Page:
Texas GOP – True Conservatives or Authoritarian Jackasses?
UPDATE: Sunday – 1:00 PM – It was gently pointed out to me that the Texas GOP Platform is not necessarily universally endorsed by all Texas Republicans. She is absolutely correct. Let me state, for the record, that where I refer to the Texas GOP in this post, I’m referring to the governing body of the state’s GOP that drafted and finalized the platform. I would not wish anyone to think I believe all Texas Republicans support all of its points.
The Texas GOP recently issued its 2010 Party Platform, which you can read here. (PDF File)
Most of it sounds pretty good. Take, for example, their stance on limited government:
Limited Federal Powers – We support state sovereignty reserved under the Tenth Amendment and oppose mandates beyond the scope of federal authority. We support the Tenth Amendment to the U.S. Constitution. We oppose and refuse any federal mandates which infringe upon the right to self-government and rights of citizens, businesses and public entities of the State of Texas; we also support asking the Governor to direct the Texas Attorney General to pursue all other appropriate legal action that preserves Texas’ sovereignty. We further support abolition of federal agencies involved in activities not originally delegated to the federal government under a strict interpretation of the Constitution. We reject the EPA defining repairs as upgrades.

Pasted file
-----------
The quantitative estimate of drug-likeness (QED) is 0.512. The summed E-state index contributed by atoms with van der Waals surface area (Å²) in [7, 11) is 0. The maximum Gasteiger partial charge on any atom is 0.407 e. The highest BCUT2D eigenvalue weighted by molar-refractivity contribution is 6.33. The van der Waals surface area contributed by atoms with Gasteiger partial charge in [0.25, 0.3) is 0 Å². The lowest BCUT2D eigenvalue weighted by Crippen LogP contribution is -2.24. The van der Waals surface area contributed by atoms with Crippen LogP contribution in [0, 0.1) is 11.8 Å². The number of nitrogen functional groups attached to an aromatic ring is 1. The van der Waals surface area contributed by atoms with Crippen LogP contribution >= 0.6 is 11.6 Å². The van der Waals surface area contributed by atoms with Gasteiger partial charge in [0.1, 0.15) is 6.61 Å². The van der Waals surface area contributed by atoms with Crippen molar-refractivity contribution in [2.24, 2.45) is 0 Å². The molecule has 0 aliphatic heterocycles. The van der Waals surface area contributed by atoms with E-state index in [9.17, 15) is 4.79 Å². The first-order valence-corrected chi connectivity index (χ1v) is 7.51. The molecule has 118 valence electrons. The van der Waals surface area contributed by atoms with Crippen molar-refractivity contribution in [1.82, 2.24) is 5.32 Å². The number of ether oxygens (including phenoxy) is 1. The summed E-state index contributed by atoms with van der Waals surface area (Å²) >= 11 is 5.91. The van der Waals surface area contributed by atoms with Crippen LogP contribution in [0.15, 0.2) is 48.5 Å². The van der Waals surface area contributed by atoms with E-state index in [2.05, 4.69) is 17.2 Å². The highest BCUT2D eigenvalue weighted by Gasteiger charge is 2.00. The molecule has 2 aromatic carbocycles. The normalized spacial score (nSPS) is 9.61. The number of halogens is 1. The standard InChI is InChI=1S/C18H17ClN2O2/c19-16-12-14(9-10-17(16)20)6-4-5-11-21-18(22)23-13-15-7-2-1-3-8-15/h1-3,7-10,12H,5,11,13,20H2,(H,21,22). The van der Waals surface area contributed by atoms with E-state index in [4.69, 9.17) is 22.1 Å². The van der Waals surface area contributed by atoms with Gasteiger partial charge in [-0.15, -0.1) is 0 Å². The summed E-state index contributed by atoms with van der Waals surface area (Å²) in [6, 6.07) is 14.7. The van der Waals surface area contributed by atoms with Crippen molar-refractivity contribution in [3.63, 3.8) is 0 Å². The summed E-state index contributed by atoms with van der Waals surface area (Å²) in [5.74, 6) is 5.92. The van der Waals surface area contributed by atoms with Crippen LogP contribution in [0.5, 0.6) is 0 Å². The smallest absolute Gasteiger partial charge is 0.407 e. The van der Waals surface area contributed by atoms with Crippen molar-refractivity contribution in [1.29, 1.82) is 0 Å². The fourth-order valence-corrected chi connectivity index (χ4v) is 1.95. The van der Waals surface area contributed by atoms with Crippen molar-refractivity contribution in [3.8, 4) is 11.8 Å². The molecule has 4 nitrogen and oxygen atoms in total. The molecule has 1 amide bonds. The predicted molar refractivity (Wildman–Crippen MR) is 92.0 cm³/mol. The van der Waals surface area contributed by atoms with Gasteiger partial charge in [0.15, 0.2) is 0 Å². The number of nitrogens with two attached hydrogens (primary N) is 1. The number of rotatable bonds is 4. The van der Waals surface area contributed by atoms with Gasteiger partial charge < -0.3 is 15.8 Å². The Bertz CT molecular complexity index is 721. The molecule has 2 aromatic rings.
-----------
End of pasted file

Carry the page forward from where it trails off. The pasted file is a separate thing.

Excellent! De-centralized government power, relegating those rights not granted to the federal government back to the states and to the individual.
The Rights of a Sovereign People – The Republican Party of Texas supports the historic concept, established by our nations’ founders, of limited civil government jurisdiction under the natural laws of God, and repudiates the humanistic doctrine that the state is sovereign over the affairs of men, the family and the church.
Except, of course, if you’re gay.
On gay marriage:
We call on the President and Congress to take immediate action to defend the sanctity of marriage.
We are resolute that Congress exercise authority under the United States Constitution, and pass legislation withholding jurisdiction from the Federal Courts in cases involving family law, especially any changes in the definition of marriage. We further call on Congress to pass and the state legislatures to ratify a marriage amendment